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What Doesn't Kill You Makes You Stranger

Artist Versus Athlete January 11, 2014

As the world prepares for the 2014 Winter Olympics, I find myself revisiting the same question I have every time I witness a sporting event: Why do athletes fall?

If a football player kicks a ball, why is it acceptable for him to miss? If a skier is supposed to be the best, why is she allowed to fall on the slalom? But most of all, why is it okay for a figure skater to fall when he is supposed to be executing a triple socked cow? (Please enjoy the mental image.)

If a dancer cannot perform her choreography, she will be replaced or fined. A skater has a costume, music, and choreography, but tons of them fall every Olympics. We all hang our heads like it’s tragic, but really we expect it.

Now let’s say, for instance, you personally aren’t impressed by thirty two fouette turns en pointe or perfect tap dancing. Then what about the Cirque du Soleil performers? They do some of the most amazing physical feats, and they don’t fall. They perform perfectly every show. They are athletes and artists.

Is it the fact that it’s a competition that gives skaters the forgivable margin of error? Where does it stop being a sport that is exciting to the spectators because someone falls and start being a form of art where perfection is expected with the ticket price?

While I am not a figure skater and can barely make it around the ice rink, I do hope that in your time off from watching the Olympic games, you choose a live performance to see. Pick a Beyonce concert, or New York City Ballet, whatever makes you feel happy, but if fifty percent of the performers fall on their butts, ask for your money back.

Olympic athletes may train for years, but we do eight shows a week with the expectation of perfection. If you can’t go to Russia to see the games, go see a show wherever you are. Appreciate the athletes in the sequins and dance shoes. And go Team USA. May you win all the gold medals with grace and dignity!

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5 Responses to “Artist Versus Athlete”

  1. It’s the luck element: if an athlete CAN do something part of the time, he or she will try it in competition, hoping to be in the zone.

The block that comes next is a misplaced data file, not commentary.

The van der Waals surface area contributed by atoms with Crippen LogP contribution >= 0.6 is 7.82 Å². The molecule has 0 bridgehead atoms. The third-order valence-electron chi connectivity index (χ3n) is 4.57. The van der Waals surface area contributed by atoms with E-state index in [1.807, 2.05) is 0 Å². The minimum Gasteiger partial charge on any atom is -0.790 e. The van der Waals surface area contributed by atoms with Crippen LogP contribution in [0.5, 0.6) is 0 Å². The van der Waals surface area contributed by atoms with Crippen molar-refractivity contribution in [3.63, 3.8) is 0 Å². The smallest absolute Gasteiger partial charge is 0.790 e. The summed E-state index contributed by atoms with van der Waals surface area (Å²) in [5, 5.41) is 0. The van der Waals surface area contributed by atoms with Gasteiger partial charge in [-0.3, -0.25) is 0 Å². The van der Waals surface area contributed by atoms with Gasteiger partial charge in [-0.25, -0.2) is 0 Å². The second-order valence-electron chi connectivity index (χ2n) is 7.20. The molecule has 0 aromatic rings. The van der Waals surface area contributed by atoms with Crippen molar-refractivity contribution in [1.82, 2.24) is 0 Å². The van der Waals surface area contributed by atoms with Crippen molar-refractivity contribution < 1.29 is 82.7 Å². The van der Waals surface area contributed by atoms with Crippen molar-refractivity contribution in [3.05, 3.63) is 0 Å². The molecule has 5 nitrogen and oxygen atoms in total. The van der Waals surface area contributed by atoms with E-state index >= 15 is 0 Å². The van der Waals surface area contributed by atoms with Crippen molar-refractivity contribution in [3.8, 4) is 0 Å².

Professional performers can’t afford to go for luck – as you say, they have to be on 100% of the time.

    Different stakes, different methods.

    Now tell me why weatherpeople can be wrong about the weather FAR more than 50% of the time, and still keep their jobs? They should be fined when you rearrange your life because 1 foot of snow is ‘expected’ and only 3″ show up. If they weren’t so sure of themselves, I’d forgive them more often.

    And what’s with a 5 or 10 day forecast? NJ’s weather comes from California and the Midwest in a day or two – the rest is pure myth.

    And yet the silly weatherperson job is coveted. Of course it is! No credentials, no guarantee, just repeat what fed. My dad had training as a meteorologist for the Army Air Force in WWII – he should be doing the weather.

    • The weather man margin of error does bother me. Where I am right now the only forecast is warm and dry and they’ve been right with that so far.
      I think the thing that really bothers me with athletes is that a Cirque performer in “O” will do the most amazing dives with no margin of error. If they are even a few inches off, they will die. But we all watch the summer Olympics and the divers get it wrong. I just don’t get it.

  2. umm… it might be because they are pushing the limits of what people can actually do… or it might be because it is just plain funny when people fall, and the universe has a sense of humor…


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